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Interview with Gerald Veasley…


Initially making his mark in the music industry performing and recording with groundbreaking artists, such as Weather Report-leader, Joe Zawinul, Grover Washington Jr., and Teddy Pendergrass, bassist Gerald Veasley is now writing the book on what a musician can be, and the places we can go with our craft. Veasley himself has released many albums under his own name, including a release in 2008 which reached #12 on the Billboard charts for Contemporary Jazz Albums.

Today, he is the founder and leader of Gerald Veasley’s Bass Boot Camp, based in Philadelphia, PA. An intensive study of bass techniques, the Boot Camp brings in some of the best bass players, from all over the planet. The 3-day camp takes place just once a year, and that happens to be later this year, in Philadelphia (August 14-16 2020). More info can be found here:

I am honored and very excited to say that I will be an instructor at this year’s Bass BootCamp. And I’m super-happy to have Gerald Veasley as this month’s featured artist on BASS2BASS with FREEKBASS. Enjoy, and maybe we will see you later this year at Gerald Veasley’s Bass Boot Camp!


You are the Professor X of the bass player world with Bass Boot Camp being the bass-equivalent of the Xavier Institute for Higher Learning. What “mutant” powers do you think we bass players possess which are both common and helpful?

Haha. I think bass players have a highly developed “x-ray vision”. The best ones can understand the music from top to bottom: melody to groove and inside-out: both the soulful and the technical. 

You had put together a concert this month (since cancelled), called Mingus meets P-Funk. What do you feel are some of the musical elements that bridge jazz and funk together?

The music of Charles Mingus and George Clinton and his collaborators have a common connection to the quest for freedom. Both of them talk about it explicitly in their lyrics and allude to it in their titles. That freedom is related to both social justice and personal expression. Even the words “jazz” and “funk” were terms that some people were embarrassed by when the art forms were first created Now jazz and funk are embraced around the world as genres of music that are uniquely American.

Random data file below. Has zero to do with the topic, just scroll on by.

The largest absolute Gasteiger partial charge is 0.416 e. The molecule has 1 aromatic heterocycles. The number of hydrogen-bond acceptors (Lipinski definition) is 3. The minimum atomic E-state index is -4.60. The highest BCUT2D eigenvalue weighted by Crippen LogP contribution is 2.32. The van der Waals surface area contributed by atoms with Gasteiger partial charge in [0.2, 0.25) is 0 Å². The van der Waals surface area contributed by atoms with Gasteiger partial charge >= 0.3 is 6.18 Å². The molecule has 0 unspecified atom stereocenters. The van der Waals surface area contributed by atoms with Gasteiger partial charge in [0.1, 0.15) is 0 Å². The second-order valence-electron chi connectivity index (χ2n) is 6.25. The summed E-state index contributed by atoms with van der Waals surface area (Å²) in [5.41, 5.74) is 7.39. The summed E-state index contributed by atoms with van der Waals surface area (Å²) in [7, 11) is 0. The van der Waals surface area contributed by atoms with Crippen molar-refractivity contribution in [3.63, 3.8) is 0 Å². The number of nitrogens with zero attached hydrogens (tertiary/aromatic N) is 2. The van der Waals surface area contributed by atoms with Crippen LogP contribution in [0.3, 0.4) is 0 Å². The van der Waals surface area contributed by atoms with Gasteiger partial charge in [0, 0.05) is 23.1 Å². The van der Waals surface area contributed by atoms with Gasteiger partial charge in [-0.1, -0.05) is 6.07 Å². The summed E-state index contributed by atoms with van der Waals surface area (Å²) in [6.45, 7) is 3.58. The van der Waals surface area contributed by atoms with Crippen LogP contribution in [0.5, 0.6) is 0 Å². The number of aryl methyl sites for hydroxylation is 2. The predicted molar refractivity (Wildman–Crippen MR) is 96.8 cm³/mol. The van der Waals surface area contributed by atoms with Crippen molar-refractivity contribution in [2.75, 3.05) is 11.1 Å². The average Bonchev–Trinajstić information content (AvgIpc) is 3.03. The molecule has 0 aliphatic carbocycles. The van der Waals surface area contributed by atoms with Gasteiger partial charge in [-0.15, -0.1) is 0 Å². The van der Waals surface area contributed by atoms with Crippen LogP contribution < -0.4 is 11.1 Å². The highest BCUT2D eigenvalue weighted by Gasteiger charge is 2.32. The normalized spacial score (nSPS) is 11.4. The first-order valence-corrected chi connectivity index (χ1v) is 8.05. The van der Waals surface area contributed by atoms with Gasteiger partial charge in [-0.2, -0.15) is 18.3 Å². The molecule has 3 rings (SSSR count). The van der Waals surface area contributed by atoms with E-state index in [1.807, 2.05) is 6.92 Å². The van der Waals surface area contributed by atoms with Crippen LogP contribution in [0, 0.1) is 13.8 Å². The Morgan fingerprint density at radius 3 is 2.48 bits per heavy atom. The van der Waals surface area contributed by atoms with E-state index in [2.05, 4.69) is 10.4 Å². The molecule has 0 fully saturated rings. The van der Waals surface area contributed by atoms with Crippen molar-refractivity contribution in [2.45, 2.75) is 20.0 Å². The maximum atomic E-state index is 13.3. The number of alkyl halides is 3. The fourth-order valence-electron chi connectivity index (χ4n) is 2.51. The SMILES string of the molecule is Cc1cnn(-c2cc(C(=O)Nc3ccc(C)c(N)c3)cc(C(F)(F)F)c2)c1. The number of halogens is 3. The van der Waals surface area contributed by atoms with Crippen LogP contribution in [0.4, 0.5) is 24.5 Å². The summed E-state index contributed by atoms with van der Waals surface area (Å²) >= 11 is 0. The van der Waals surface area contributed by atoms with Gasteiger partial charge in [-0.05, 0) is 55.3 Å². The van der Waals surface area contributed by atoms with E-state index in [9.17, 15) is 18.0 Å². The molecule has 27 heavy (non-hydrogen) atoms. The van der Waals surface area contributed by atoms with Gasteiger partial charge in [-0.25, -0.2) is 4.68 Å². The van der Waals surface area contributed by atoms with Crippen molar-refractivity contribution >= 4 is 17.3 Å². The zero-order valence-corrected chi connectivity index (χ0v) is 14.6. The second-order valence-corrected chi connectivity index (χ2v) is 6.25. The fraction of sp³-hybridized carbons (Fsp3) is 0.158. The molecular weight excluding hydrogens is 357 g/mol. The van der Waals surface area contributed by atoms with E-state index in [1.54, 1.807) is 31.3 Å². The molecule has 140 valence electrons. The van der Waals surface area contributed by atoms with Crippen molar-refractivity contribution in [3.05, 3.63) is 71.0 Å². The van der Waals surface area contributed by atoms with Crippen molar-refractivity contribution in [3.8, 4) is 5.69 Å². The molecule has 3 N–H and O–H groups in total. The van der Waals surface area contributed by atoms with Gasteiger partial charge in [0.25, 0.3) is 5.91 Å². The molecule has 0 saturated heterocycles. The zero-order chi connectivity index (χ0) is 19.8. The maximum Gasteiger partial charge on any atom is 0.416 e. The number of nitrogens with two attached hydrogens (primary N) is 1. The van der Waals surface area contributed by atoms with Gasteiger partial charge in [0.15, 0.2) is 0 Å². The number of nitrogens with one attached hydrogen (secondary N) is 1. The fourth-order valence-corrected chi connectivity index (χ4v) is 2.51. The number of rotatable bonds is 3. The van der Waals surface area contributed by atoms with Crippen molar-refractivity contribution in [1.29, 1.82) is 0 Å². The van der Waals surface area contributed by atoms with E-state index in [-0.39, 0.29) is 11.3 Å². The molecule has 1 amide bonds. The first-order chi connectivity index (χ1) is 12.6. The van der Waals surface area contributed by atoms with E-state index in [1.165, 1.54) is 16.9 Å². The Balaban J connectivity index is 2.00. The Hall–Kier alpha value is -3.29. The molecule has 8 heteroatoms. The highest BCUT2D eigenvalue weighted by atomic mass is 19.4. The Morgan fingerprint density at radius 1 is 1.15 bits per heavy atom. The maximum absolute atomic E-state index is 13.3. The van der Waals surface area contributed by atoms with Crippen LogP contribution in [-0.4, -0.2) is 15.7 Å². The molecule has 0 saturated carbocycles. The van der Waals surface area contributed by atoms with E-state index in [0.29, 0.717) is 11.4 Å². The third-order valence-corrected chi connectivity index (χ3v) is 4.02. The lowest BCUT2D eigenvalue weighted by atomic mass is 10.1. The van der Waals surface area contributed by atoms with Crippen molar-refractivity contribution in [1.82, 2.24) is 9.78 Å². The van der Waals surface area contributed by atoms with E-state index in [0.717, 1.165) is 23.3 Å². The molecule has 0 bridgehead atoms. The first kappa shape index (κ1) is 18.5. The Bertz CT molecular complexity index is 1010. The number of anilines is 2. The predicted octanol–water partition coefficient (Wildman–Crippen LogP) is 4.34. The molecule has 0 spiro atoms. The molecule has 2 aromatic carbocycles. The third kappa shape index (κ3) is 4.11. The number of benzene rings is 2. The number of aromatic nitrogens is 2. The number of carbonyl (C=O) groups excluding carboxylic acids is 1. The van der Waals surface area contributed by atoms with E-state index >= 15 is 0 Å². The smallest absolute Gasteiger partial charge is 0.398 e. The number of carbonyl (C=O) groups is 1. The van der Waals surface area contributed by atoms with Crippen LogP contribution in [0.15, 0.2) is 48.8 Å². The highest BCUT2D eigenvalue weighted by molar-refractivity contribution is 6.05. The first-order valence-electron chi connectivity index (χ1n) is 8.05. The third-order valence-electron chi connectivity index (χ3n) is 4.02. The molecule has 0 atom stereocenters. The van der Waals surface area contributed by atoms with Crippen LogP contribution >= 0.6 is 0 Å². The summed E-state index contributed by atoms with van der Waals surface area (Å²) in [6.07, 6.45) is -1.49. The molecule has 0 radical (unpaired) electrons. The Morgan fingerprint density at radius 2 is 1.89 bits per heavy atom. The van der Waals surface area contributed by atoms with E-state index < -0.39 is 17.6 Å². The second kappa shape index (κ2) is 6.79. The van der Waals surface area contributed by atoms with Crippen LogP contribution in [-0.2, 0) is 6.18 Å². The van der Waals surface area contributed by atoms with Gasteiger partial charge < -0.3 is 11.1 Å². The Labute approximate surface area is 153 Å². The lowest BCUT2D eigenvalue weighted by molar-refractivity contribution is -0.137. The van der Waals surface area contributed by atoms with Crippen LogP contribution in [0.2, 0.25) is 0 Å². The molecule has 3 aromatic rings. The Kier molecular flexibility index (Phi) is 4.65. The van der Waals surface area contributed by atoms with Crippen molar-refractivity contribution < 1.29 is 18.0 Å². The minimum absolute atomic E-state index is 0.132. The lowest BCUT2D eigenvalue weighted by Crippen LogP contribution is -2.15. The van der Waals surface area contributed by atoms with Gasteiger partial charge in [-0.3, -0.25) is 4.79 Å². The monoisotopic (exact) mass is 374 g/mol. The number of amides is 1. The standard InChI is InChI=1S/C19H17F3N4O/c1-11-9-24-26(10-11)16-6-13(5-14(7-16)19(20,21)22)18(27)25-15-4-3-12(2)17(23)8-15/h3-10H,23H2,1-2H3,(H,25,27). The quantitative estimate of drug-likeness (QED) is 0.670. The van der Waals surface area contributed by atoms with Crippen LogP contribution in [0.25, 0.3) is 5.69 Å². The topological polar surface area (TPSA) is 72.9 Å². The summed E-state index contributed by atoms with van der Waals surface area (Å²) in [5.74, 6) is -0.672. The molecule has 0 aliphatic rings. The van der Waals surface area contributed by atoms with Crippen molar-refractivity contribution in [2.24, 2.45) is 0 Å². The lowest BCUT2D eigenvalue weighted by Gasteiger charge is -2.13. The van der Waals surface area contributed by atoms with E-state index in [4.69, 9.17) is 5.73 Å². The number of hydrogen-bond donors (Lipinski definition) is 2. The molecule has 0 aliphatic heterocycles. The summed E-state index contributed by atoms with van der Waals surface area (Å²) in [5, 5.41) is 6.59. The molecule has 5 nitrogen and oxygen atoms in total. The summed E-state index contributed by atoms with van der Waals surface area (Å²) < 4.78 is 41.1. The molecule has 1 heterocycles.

What one musician has been the most influential in your career and the direction you’ve taken with teaching?

A number of musicians have mentored me and taught me valuable lessons that I feel it’s my duty to share:

  • Joe Zawinul: No Fear
  • Grover Washington, Jr.: No Boundaries
  • Ira Tucker: Perfect Feeling Over Perfect Music
  • Odean Pope: Learn the Rules and Break Them

Excluding drums or percussion, what one other instrumentalist would you choose to tour with as a duo of bass and that other instrument? 

It could be any instrument as long as the musician appreciates the beauty of being an accompanist. Rhythm section players fundamentally understand this concept. On the other hand, It’s rare when you encounter a saxophonist, for example, who knows how to contribute when he’s not soloing. When you play with someone like that, who thinks about supporting another instrumentalist, even when it’s not his typical role, it’s a joy. 

What superhero would make the best bassist (and why)?

As a bass player, Flash could move so fast that he could almost be several places at once: on stage playing and also out in the audience listening to the front of house mix. He could squelch feedback before humans could hear it and adjust his groove to the drummers on the order of milliseconds. 

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